Welcome to January, arguably the worst month of the year. The holidays are over, the weather is terrible, and we all lie to ourselves about the healthy changes we’re going to make. My perennial fantasy is: I’m going to finally lose these last goddamned eight pounds.
But this year, I was determined to make it happen. (Ha! No, seriously.) I just started the painful process of cutting out excess sugar, and have been intrigued by the so-called natural weight-loss supplements on the market.
I turned to The Natural Fat Loss Pharmacy by Dr. Harry Preuss, a medical professor at Georgetown University and a fellow of the American College of Nutrition, as a jumping-off point. Dr. Preuss told me that supplements just act as the icing (mmm, icing) on the weight-loss cake and are meant to enhance what you’re already doing with diet and exercise. Don’t expect a miracle in a pill, he cautions, and don’t believe everything a supplement company tells you.
And I’ve said this before (when I tried out “natural” sleep-aids), but it bears repeating: Natural does not mean safe. As a matter of fact, natural means absolutely nothing. The FDA does not recognize the designation “natural,” nor do they regulate supplements. You take this stuff at your own risk. According to a New York Times article published last month, dietary supplements account for about 20 percent of liver damage cases seen in hospitals. (Drugs of any type are generally processed through your liver.) That number is up from 7 percent in the last ten years. So do your research and don’t take anything without your doctor’s approval and supervision, especially if you are on other medications or have any medical conditions.
With safety in mind, I bought supplements from reputable stores (GNC, Vitamin Shoppe, and Whole Foods) and tried each supplement for five to seven days. The goal of this trial was to get a sense of how each one made me feel, and to see if they yielded any side effects — I was not expecting miraculous results. Ideally, one would use a consistent regimen of several supplements that have differing mechanisms of action. For example, Dr. Preuss recommends an appetite suppressant plus a thermogenic (a.k.a. fat-burning) supplement to maximize potential results.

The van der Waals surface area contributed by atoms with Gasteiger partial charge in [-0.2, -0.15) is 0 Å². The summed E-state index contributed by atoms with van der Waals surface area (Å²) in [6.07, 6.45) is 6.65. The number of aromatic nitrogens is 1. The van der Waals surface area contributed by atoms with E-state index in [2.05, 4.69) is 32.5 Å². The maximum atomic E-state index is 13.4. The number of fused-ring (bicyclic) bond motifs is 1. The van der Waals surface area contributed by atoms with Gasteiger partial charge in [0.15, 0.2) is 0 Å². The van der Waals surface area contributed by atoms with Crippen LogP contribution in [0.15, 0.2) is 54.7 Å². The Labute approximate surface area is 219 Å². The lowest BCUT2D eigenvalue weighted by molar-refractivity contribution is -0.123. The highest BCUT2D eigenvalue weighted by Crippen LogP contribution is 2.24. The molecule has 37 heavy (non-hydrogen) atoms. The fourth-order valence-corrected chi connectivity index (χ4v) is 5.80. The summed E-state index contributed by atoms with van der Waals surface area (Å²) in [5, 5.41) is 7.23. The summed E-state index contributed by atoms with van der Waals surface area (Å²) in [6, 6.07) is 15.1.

Some other caveats and limitations of my “experiment:”
• I chose to do this over the holidays, starting the week of Thanksgiving. My family’s food traditions involve something called the “bacon bun.” So — spoiler alert — my weight loss was pretty much nil.
• I tried some compounds that weren’t in Preuss’s book, which was published in 2007, because I wanted to try newer, buzzier supplements as well as more well-known ones.
• I veer into TMI territory. Some of these supplements affect your gastrointestinal system in, erm, interesting ways.
Click through the slideshow for the seven I tried.
African Mango Seed Extract, $8.88
How It Works: The seed extract of the African Mango, also called Irvingia gabonesis, is the active ingredient. It supposedly decreases fat-cell growth and lowers cholesterol, probably because of its high fiber content. Science Says: A few studies have shown that African mango seed extract use can result in mild weight and fat loss in humans. Potential Side Effects: Reported side effects include headaches, sleep problems, and flatulence. My Experience: I took 150 milligrams twice a day, which seems to be the standard dose. It made me constipated, which is the opposite of what something with a lot of fiber normally does. (Or maybe it was just all the stuffing I ate on Thanksgiving.) The evidence seems to suggest that African mango seed extract may work, but I obviously picked a terrible time of the year to start this project.